Luke 4:20
And he closed the book, and he gave it again to the minister, and sat down. And the eyes of all them that were in the synagogue were fastened on him.
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(20) And he closed the book.—Better, rolled up, as describing the actual manner of closing. The description is characteristic as indicating (1) that it probably came in the first instance from an eye-witness-and (2) the calmness and deliberation with which our Lord acted.

And sat down.—This conveys to us the idea of falling back to a place of comparative obscurity among the congregation. To the Jew it implied just the opposite. The chair near the place from which the lesson was read was the pulpit of the Rabbi, and to sit down in that chair (as in Matthew 5:1; Matthew 23:2) was an assumption by our Lord, apparently for the first time in that synagogue, of the preacher’s function. This led to the eager, fixed gaze of wonder which the next clause speaks of.

Fastened on him.—The Greek word so rendered is noticeable as being used twelve times by St. Luke, (chiefly in the Acts), and twice by St. Paul (2Corinthians 3:7; 2Corinthians 3:13), and by no other writer of the New Testament. It had been used by Aristotle in his scientific writings, and was probably a half-technical word which St. Luke’s studies as a physician had brought into his vocabulary, and which St. Paul learnt, as it were, from him.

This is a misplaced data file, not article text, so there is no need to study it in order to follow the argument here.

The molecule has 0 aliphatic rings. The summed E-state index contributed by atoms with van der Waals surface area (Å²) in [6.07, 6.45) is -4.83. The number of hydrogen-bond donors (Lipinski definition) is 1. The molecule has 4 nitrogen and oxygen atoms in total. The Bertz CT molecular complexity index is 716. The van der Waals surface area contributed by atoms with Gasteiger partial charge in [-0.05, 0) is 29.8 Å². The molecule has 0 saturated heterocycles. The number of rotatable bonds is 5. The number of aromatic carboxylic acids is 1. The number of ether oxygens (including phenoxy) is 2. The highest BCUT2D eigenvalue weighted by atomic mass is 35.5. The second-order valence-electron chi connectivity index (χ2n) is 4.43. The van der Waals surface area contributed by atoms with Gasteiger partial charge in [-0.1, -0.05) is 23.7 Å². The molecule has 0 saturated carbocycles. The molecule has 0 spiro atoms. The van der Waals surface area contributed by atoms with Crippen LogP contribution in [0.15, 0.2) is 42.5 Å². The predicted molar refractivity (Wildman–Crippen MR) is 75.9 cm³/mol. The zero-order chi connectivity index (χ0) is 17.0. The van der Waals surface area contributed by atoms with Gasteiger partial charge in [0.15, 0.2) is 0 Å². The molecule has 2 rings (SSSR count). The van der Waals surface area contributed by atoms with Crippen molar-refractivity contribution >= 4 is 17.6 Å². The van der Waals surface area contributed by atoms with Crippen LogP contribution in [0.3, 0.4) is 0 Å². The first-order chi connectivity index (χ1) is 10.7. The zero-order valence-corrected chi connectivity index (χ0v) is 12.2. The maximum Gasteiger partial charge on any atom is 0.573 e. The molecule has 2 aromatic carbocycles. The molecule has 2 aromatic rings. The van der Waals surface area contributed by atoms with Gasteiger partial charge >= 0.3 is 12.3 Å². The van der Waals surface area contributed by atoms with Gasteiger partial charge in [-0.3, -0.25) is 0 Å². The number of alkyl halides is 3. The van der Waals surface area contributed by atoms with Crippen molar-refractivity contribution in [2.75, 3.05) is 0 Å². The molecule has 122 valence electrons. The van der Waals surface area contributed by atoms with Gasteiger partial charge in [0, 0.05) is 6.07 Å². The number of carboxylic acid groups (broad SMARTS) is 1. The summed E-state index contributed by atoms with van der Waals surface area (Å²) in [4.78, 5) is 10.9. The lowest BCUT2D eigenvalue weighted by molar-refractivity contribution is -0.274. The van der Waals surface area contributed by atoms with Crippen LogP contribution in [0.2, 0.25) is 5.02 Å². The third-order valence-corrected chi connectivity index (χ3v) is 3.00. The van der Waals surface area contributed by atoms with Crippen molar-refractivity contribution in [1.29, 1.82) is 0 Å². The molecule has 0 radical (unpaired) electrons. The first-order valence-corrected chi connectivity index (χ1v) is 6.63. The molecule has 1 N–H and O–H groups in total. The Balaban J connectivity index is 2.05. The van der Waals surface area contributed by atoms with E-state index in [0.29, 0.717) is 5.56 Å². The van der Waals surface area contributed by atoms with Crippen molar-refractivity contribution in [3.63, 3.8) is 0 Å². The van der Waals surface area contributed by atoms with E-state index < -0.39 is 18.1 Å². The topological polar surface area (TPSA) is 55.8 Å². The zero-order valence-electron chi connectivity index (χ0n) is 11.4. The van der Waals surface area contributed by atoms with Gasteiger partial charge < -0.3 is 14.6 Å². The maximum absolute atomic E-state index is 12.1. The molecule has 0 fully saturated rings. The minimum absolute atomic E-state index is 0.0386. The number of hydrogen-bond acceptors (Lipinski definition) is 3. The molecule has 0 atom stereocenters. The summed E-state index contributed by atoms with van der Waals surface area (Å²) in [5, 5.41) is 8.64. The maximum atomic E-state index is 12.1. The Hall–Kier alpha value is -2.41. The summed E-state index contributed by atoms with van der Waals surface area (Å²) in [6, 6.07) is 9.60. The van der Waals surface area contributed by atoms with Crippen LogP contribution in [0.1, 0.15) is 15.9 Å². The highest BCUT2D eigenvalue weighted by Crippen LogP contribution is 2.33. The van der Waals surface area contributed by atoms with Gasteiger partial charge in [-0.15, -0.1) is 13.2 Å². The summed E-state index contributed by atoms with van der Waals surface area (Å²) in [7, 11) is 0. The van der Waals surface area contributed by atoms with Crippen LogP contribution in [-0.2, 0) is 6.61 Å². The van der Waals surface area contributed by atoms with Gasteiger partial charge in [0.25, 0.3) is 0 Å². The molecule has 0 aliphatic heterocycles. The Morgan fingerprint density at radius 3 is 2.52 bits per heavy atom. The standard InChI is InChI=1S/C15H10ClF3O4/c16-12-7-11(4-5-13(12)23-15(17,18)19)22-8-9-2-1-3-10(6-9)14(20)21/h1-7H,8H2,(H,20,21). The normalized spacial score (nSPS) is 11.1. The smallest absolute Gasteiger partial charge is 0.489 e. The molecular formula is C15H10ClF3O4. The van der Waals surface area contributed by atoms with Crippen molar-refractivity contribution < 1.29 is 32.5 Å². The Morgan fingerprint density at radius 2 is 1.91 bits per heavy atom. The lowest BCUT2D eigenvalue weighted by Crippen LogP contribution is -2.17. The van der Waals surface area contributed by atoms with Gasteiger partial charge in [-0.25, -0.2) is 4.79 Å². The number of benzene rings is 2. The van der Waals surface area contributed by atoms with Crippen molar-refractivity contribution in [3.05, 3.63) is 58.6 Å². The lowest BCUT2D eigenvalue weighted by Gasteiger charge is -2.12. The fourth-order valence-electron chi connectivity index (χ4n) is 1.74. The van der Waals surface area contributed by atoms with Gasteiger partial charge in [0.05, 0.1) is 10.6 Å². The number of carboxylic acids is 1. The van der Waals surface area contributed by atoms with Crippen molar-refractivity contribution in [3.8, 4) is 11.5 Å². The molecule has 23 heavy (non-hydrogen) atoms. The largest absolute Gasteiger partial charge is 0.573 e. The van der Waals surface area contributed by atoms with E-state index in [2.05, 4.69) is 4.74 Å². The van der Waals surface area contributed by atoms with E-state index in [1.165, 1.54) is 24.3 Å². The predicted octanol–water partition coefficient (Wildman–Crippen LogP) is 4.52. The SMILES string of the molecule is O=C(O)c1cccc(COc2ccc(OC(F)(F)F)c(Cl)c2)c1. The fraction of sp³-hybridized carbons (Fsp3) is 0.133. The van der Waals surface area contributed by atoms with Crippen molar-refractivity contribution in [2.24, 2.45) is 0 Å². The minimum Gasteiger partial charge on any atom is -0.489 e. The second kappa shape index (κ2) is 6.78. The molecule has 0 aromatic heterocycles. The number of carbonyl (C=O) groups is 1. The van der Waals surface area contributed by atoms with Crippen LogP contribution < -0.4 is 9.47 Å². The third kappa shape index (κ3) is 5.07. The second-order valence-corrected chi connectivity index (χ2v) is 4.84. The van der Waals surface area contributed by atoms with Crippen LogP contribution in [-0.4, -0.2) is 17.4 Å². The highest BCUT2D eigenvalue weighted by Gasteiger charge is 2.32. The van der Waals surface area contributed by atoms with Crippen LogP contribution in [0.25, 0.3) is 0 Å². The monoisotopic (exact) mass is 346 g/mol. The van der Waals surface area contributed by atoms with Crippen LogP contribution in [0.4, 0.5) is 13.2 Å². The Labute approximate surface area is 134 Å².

Luke 4:20-21. And he closed the book, and gave it again to the ministerΤω υπηρετη, to the servant, who had brought it to him. “From the manner in which we apply the word minister, in speaking of our churches, the English reader is apt to be led into a mistake by the common version, and to consider the word here as meaning the person who presided in the service; whereas it denotes only a subordinate officer, who attended the minister, and obeyed his orders in what concerned the more servile part of the work. Among other things he had the charge of the sacred books, and delivered them to those to whom he was commanded by his superiors to give them. After the reading was over, he deposited them in their proper place.” — Campbell. And sat down — The Jewish doctors, to show their reverence for the Scriptures, always stood when they read them, but when they taught the people they sat down. See Matthew 23:2. Thus we here find our Lord sitting down in the synagogue to preach, after he had read the passage in the prophet, which he made the subject of his discourse. The custom of preaching from a text of Scripture, which now prevails throughout all the Christian churches, seems to have derived its origin from the authority of this example. And the eyes of all were fastened on him — They looked on him with great attention, expecting him to explain the passage. And in addressing the congregation on it, he told them, it was that day fulfilled in their ears — Namely, by what they heard him speak; words which imply, that, whatever allusion there might be in the prophecy to the good news of the deliverance of the Jews from the Babylonish captivity, it was primarily and principally intended to be understood of the spiritual salvation of mankind from ignorance and error, sinfulness and guilt, depravity and misery, by the Messiah, who, and not Isaiah, nor any other prophet, is to be considered as speaking in the passage, as is explained more fully in the notes there.